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    HI, I know that I can DO IT TO A FOLDER TO AFFECT EVERYTHING WITHIN THAT FOLDER, but I have dozens of folders....anyway, when I try to change the attribute on a single file or folder, it says I need adminstrator permission (this is my own personal home pc and no one else uses it), and when I try to get in there and change it so that me the user can do anything I want, it doesn't hold. That is, I'll change "deny" to "allow" on everything but when I open the folder again it has defaulted back. It's really confusing in there for someone who doesn't know the permissions /settings game, and I sure don't.

    Anything I can do to just give myself the full permission without a major operation...?
     
  8. Soundy

    Soundy

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    So go to the root of the drive (C:\), Ctrl-click to select all the folders, then right-click -> Properties -> un-check Read Only -> Apply. That will affect everything on the drive. How many dozens can there be on the root of C:?

    You could have said that from the very beginning and saved a lot of time... that's why the first thing I asked was what you'd already tried.

    Making the changes isn't a major operation. It WILL take significant time for it to complete if you need to do it to all the files on the drive.

    Disclaimer: this is based on Win7 Enterprise; I don't know how much of this advice will apply to other versions.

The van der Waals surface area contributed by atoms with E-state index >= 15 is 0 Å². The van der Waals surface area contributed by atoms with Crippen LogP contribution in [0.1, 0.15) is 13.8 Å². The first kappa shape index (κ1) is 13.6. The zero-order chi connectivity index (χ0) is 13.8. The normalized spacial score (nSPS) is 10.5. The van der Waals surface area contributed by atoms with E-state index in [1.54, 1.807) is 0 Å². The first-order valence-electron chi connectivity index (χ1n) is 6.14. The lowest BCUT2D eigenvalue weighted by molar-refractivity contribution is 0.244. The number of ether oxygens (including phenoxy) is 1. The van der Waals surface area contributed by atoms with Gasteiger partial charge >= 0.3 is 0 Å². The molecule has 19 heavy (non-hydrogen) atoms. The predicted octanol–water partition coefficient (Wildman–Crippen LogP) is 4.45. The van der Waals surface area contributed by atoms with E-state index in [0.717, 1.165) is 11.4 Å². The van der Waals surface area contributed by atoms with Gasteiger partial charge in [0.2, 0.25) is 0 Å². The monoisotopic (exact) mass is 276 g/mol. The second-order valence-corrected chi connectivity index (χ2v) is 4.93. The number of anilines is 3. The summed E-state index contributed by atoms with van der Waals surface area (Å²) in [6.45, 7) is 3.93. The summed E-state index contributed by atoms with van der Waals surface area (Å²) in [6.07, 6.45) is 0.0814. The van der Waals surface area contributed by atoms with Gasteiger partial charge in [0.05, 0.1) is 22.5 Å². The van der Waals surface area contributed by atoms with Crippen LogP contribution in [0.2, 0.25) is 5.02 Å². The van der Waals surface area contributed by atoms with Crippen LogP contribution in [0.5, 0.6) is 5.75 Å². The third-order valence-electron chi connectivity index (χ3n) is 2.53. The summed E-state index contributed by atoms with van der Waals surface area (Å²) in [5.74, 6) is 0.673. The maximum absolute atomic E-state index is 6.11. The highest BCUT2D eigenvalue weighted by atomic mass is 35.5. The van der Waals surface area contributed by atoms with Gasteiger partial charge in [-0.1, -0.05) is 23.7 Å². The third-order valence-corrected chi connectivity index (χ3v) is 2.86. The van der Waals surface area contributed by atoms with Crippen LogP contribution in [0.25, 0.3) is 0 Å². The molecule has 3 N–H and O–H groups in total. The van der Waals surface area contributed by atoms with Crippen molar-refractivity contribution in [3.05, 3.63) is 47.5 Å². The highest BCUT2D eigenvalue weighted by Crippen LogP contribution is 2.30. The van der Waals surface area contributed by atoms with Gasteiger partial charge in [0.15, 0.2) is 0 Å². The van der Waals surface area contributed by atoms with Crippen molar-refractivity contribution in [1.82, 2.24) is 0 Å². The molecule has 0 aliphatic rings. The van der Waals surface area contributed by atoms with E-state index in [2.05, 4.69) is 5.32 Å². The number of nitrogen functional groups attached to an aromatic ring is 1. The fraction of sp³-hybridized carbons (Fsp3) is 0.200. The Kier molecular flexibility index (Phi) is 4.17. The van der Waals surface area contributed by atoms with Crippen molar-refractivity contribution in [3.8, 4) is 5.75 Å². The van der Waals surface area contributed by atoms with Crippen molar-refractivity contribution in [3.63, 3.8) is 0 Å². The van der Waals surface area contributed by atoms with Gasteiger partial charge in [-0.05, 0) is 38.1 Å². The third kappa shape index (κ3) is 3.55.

To take over permissions on a folder, right-click it, go Properties, go to the Security tab, click the Advanced button, then go to the Owner tab. You'll probably see "Current owner" listed as someone other than your account... click Edit, then under Change Owner To, select your account name. Check the "Replace owner on subcontainers and objects" as well, and click Apply.

    Note: you can also change ownership on the entire drive by going to the Properties for the drive object itself. If you do this to the system drive, however, I make no guarantees on what effect this may have on the operation of the system - if your owner is an Administrator, in theory it shouldn't affect anything, but the way Microsoft does things, who knows?

    You're probably better off to apply this information only to the folder containing the files you want to edit - My Documents, or whatever.

    Once again, this WILL take substantial time, especially if you're doing it to the whole drive... it may be something you want to initiate before going to bed or making dinner.
     
  9. bj nick

    bj nick Thread Starter

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    Hi, thanks, and yeah, I should have mentioned the permissions issue upfront; sorry. I was also sending a similar message to the guy who built the computer and I did say that to him but forgot in my tech guy message. Anyway.....very complete info except where is the "root of the C drive?"

    If it's a big job as you say I'll get to it tomorrow, and THANKS for your help.
     
  10. Soundy

    Soundy

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    Open My Computer... double-click the C: drive. You'll see folders like Users, Program Files, Windows, etc. This is the "root" that you're looking at.